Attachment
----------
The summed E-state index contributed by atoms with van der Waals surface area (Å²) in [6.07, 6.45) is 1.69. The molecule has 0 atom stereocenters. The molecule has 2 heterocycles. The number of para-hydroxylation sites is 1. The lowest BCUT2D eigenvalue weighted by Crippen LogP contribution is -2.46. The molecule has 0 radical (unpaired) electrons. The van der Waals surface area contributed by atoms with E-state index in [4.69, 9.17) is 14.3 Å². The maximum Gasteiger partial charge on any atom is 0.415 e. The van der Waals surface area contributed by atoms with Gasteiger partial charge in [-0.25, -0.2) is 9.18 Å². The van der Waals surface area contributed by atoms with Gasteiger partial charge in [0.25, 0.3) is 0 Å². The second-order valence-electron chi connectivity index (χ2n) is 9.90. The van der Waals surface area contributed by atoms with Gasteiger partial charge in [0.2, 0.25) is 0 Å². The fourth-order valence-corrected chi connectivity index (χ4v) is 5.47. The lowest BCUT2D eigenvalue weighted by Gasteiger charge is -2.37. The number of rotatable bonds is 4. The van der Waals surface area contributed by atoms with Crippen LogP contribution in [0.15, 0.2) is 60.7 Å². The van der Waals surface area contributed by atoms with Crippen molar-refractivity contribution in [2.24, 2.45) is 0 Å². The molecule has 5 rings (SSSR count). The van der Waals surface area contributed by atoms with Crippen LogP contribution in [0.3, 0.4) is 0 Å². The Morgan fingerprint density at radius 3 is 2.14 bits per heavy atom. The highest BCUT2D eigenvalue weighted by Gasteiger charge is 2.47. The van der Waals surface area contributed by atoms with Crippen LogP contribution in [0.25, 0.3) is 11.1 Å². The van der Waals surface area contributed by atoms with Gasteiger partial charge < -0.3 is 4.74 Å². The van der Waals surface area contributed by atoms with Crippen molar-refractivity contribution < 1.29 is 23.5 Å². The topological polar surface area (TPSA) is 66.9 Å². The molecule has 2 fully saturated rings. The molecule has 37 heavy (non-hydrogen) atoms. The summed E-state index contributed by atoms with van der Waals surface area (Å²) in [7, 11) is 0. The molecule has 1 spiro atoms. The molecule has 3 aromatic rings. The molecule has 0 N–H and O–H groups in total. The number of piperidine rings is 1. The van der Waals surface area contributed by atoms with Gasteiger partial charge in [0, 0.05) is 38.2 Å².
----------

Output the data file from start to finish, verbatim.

The summed E-state index contributed by atoms with van der Waals surface area (Å²) in [6.07, 6.45) is 1.69. The molecule has 0 atom stereocenters. The molecule has 2 heterocycles. The number of para-hydroxylation sites is 1. The lowest BCUT2D eigenvalue weighted by Crippen LogP contribution is -2.46. The molecule has 0 radical (unpaired) electrons. The van der Waals surface area contributed by atoms with E-state index in [4.69, 9.17) is 14.3 Å². The maximum Gasteiger partial charge on any atom is 0.415 e. The van der Waals surface area contributed by atoms with Gasteiger partial charge in [-0.25, -0.2) is 9.18 Å². The van der Waals surface area contributed by atoms with Gasteiger partial charge in [0.25, 0.3) is 0 Å². The second-order valence-electron chi connectivity index (χ2n) is 9.90. The van der Waals surface area contributed by atoms with Gasteiger partial charge in [0.2, 0.25) is 0 Å². The fourth-order valence-corrected chi connectivity index (χ4v) is 5.47. The lowest BCUT2D eigenvalue weighted by Gasteiger charge is -2.37. The number of rotatable bonds is 4. The van der Waals surface area contributed by atoms with Crippen LogP contribution in [0.15, 0.2) is 60.7 Å². The van der Waals surface area contributed by atoms with Crippen molar-refractivity contribution in [2.24, 2.45) is 0 Å². The molecule has 5 rings (SSSR count). The van der Waals surface area contributed by atoms with Crippen LogP contribution in [0.3, 0.4) is 0 Å². The Morgan fingerprint density at radius 3 is 2.14 bits per heavy atom. The highest BCUT2D eigenvalue weighted by Gasteiger charge is 2.47. The van der Waals surface area contributed by atoms with Crippen LogP contribution in [0.25, 0.3) is 11.1 Å². The van der Waals surface area contributed by atoms with Gasteiger partial charge < -0.3 is 4.74 Å². The van der Waals surface area contributed by atoms with Crippen molar-refractivity contribution < 1.29 is 23.5 Å². The topological polar surface area (TPSA) is 66.9 Å². The molecule has 2 fully saturated rings. The molecule has 37 heavy (non-hydrogen) atoms. The summed E-state index contributed by atoms with van der Waals surface area (Å²) in [7, 11) is 0. The molecule has 1 spiro atoms. The molecule has 3 aromatic rings. The molecule has 0 N–H and O–H groups in total. The number of piperidine rings is 1. The van der Waals surface area contributed by atoms with Gasteiger partial charge in [0, 0.05) is 38.2 Å².